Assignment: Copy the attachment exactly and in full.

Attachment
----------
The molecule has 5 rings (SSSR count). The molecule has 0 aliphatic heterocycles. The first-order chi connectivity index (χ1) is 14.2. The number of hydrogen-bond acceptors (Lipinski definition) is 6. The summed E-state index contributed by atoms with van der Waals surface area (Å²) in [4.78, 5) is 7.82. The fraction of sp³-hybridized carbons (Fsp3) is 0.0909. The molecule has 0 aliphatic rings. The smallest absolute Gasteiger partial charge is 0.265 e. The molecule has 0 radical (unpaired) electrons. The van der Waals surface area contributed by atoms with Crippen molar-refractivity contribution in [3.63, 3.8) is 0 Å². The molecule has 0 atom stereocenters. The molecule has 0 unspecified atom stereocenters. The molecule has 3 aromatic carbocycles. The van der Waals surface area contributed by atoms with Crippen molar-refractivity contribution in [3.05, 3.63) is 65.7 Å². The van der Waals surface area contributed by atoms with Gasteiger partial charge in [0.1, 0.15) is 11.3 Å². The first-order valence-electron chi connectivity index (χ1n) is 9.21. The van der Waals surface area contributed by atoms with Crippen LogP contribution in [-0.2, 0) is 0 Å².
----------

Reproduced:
The molecule has 5 rings (SSSR count). The molecule has 0 aliphatic heterocycles. The first-order chi connectivity index (χ1) is 14.2. The number of hydrogen-bond acceptors (Lipinski definition) is 6. The summed E-state index contributed by atoms with van der Waals surface area (Å²) in [4.78, 5) is 7.82. The fraction of sp³-hybridized carbons (Fsp3) is 0.0909. The molecule has 0 aliphatic rings. The smallest absolute Gasteiger partial charge is 0.265 e. The molecule has 0 radical (unpaired) electrons. The van der Waals surface area contributed by atoms with Crippen molar-refractivity contribution in [3.63, 3.8) is 0 Å². The molecule has 0 atom stereocenters. The molecule has 0 unspecified atom stereocenters. The molecule has 3 aromatic carbocycles. The van der Waals surface area contributed by atoms with Crippen molar-refractivity contribution in [3.05, 3.63) is 65.7 Å². The van der Waals surface area contributed by atoms with Gasteiger partial charge in [0.1, 0.15) is 11.3 Å². The first-order valence-electron chi connectivity index (χ1n) is 9.21. The van der Waals surface area contributed by atoms with Crippen LogP contribution in [-0.2, 0) is 0 Å².